Nutrition labels should be mandatory for fast food in South Africa

Martin 007

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Joined
Aug 16, 2019
Messages
154
It's the societal cost of a business which in the end the harm has to be financed by the tax payer. These industries need to be taxed so that they pay for the harm done. The average Joe Soap is completely clueless about health. The nutritional guidelines in many countries are written by vested interest groups. I was in the supermarket on Friday and every trolley was full of junk food. Put a skull and cross bones on this food. I hate the woke mentality but most people just don't know and expect someone else to pay for their sins.
 

Turtle

Expert Member
Joined
May 2, 2004
Messages
1,897
I would only support the idea of nutritional labels for large franchises with basically standardized menus (e.g. KFC), as they can more easily bare the extra costs centrally (and probably in many cases already have this information), provided it's just a normal list like we see on supermarket foods (not this traffic light nonsense)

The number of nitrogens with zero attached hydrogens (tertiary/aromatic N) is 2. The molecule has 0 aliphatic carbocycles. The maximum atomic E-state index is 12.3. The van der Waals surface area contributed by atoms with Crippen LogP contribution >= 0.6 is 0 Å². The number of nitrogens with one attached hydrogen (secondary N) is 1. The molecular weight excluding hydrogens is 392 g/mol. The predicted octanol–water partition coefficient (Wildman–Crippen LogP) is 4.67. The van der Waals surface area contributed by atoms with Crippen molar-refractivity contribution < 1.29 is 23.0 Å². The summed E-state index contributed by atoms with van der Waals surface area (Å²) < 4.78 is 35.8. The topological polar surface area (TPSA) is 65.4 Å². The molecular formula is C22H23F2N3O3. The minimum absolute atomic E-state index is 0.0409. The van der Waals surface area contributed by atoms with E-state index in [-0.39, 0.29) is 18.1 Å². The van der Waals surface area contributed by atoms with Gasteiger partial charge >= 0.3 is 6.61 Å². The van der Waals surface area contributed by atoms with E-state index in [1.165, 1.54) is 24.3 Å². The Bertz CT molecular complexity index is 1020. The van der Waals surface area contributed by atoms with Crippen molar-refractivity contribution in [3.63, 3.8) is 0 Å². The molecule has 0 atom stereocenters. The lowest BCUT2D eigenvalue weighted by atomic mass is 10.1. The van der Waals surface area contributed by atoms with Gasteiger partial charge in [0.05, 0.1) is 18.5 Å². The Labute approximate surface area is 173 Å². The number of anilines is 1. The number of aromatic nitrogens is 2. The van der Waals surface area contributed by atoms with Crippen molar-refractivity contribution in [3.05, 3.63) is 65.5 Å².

But many smaller 'mom and pop' restaurants (many already struggling to make ends meet since lockdowns and weak economy and now war) can't afford to work out these things in detail and need flexibility in their menus as ingredient sources or chefs may differ from day to day; also more seriously places that serve poor communities food, it would increase food costs for the poor who are already struggling to get by, and we are already under bad inflation as it. They'd have to increase their prices more, as costs must be passed on to customers.

The proposes traffic light system is nonsense and childish.

One problem with simplistic traffic light systems (red / green) though is the officials in charge of creating these systems are often ignorant themselves about what's healthy or not, as nutrition is scientifically complex (e.g. salt is not unhealthy in most cases, and many nutrition bodies currently vilify red meat which is not unhealthy), ALSO very frequently the bodies that create these labeling systems are prone to corruption and are paid by e.g. corporate lobbies (e.g. Australian "dietary bodies" are funded by cereal manufacturers and promote cereals while falsely trash "meat" as unhealthy, likewise groups like EAT Lancet are sponsored by big lobbies with vested interests, e.g. companies like Kelloggs, to trash competing foods) ... even scientists at universities often get funding from specific industries, and produce biased nutritional science.

Then there are extra taxpayer costs to enforce all these extra regulations and regulatory bodies and systems ... South African taxpayers are already past stretched to the limit.
 
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